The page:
Whether you're aiming to overhaul your customer experience or just make a few tweaks, a customer journey map makes everything easier.
Customer journey mapping makes it easier to find and address gaps in the customer experience.
Step 3: Find Out What Customers Think
The best way to get a sense of what is and isn't working for customers going through your brand's funnel is to get the information directly from them. Your customers will be able to help you identify key information that you or your team might have otherwise overlooked.
Are you plagued by slow shipping times? Is your target demographic finding your marketing too aggressive or consistently saying that your support team is always rushing them off the phone? That is information that your customers would be able to tell you.
Additionally, talking to your customers also allows you to find out what your target audience values at different stages of the customer service journey. It's easy to think that your customers are with you due to your company's unique proposition value, but the answers you hear just might surprise you. Maybe they're loyal to your brand because your customer service is the best in the industry.
However, as useful as it is, this type of feedback is difficult to find unless you ask.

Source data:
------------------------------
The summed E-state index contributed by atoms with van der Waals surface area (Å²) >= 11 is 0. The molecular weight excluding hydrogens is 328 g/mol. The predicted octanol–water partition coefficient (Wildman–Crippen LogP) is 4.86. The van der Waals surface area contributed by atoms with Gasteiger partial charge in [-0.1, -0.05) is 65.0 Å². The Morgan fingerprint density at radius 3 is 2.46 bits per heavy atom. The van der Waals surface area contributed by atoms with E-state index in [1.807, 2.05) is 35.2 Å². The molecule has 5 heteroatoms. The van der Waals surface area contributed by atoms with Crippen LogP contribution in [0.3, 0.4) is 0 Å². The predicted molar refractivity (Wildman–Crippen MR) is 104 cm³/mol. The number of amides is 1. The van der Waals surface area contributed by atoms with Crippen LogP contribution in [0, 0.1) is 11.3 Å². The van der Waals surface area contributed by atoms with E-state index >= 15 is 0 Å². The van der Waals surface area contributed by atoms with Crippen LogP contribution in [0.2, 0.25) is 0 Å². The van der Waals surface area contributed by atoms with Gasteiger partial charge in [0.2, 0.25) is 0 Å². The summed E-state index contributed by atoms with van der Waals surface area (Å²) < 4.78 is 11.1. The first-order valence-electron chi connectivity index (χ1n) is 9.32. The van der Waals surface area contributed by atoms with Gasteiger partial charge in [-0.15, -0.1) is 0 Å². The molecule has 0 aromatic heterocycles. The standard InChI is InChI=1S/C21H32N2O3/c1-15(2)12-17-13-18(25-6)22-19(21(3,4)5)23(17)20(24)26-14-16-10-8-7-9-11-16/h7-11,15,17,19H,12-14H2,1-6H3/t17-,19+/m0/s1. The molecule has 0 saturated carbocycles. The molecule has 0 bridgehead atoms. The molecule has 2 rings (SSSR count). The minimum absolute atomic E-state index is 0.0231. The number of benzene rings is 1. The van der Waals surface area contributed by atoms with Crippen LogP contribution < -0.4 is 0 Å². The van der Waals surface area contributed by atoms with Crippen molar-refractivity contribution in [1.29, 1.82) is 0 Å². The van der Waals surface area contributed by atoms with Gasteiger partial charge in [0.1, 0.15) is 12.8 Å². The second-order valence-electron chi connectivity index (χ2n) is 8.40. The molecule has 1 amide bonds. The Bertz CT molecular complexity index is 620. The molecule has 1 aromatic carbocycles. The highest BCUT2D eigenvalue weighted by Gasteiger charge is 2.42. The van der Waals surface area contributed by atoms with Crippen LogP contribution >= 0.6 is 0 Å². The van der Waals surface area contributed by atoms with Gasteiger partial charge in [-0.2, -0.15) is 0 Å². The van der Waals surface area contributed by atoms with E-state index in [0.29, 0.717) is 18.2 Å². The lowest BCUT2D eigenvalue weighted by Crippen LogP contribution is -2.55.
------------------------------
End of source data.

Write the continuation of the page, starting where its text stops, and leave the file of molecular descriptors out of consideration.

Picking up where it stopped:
Step 4: Identify Your Customer Journey Touchpoints
Touchpoints are the engine that makes your customer journey go. If you can identify when and where you're interacting with customers, the rest of your customer experience audit falls into place much faster.
In its "The State of the Customer Journey 2018 Report," Kitewheel found that customer journey interactions had shot up from 400 million in 2013 to over 3 billion in 2017. With interactions rising significantly and counting, you just might be surprised to find natural touchpoints in your customer journey that might not even be formally accounted for in the current customer experience.
What factors affect the number of touchpoints that customers have with you? Do customers who hear about your brand through social media require more touchpoints from you? Could a second or third sales funnel be needed for a substantial portion of your customer base?
As you examine the different touchpoints you come across, these are some of the questions you may want to be asking yourself.
Customer journey interactions shot up from 400 million in 2013 to over 3 billion in 2017.
Step 5: Consider Customer Journey Enhancements or Improvements